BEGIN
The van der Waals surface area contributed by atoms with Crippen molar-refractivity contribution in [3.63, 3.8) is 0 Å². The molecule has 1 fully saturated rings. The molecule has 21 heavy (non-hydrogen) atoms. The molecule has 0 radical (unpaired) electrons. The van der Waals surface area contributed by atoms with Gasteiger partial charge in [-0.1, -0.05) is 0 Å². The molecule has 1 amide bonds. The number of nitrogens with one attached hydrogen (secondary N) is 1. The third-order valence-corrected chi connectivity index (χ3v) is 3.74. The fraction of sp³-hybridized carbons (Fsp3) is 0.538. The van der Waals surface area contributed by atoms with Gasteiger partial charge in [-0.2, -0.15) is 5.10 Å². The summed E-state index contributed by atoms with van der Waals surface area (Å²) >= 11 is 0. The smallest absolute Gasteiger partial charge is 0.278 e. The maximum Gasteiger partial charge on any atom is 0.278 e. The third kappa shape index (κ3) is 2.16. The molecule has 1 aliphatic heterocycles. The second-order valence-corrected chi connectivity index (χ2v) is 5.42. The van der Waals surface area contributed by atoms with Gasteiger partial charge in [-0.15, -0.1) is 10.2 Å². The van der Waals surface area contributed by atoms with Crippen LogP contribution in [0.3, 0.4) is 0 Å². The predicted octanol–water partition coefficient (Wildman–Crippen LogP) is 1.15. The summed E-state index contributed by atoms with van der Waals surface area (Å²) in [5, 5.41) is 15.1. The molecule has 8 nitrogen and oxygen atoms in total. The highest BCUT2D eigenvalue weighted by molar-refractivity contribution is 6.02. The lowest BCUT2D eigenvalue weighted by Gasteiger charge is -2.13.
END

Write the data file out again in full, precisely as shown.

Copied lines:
The van der Waals surface area contributed by atoms with Crippen molar-refractivity contribution in [3.63, 3.8) is 0 Å². The molecule has 1 fully saturated rings. The molecule has 21 heavy (non-hydrogen) atoms. The molecule has 0 radical (unpaired) electrons. The van der Waals surface area contributed by atoms with Gasteiger partial charge in [-0.1, -0.05) is 0 Å². The molecule has 1 amide bonds. The number of nitrogens with one attached hydrogen (secondary N) is 1. The third-order valence-corrected chi connectivity index (χ3v) is 3.74. The fraction of sp³-hybridized carbons (Fsp3) is 0.538. The van der Waals surface area contributed by atoms with Gasteiger partial charge in [-0.2, -0.15) is 5.10 Å². The summed E-state index contributed by atoms with van der Waals surface area (Å²) >= 11 is 0. The smallest absolute Gasteiger partial charge is 0.278 e. The maximum Gasteiger partial charge on any atom is 0.278 e. The third kappa shape index (κ3) is 2.16. The molecule has 1 aliphatic heterocycles. The second-order valence-corrected chi connectivity index (χ2v) is 5.42. The van der Waals surface area contributed by atoms with Gasteiger partial charge in [-0.15, -0.1) is 10.2 Å². The van der Waals surface area contributed by atoms with Crippen LogP contribution in [0.3, 0.4) is 0 Å². The predicted octanol–water partition coefficient (Wildman–Crippen LogP) is 1.15. The summed E-state index contributed by atoms with van der Waals surface area (Å²) in [5, 5.41) is 15.1. The molecule has 8 nitrogen and oxygen atoms in total. The highest BCUT2D eigenvalue weighted by molar-refractivity contribution is 6.02. The lowest BCUT2D eigenvalue weighted by Gasteiger charge is -2.13.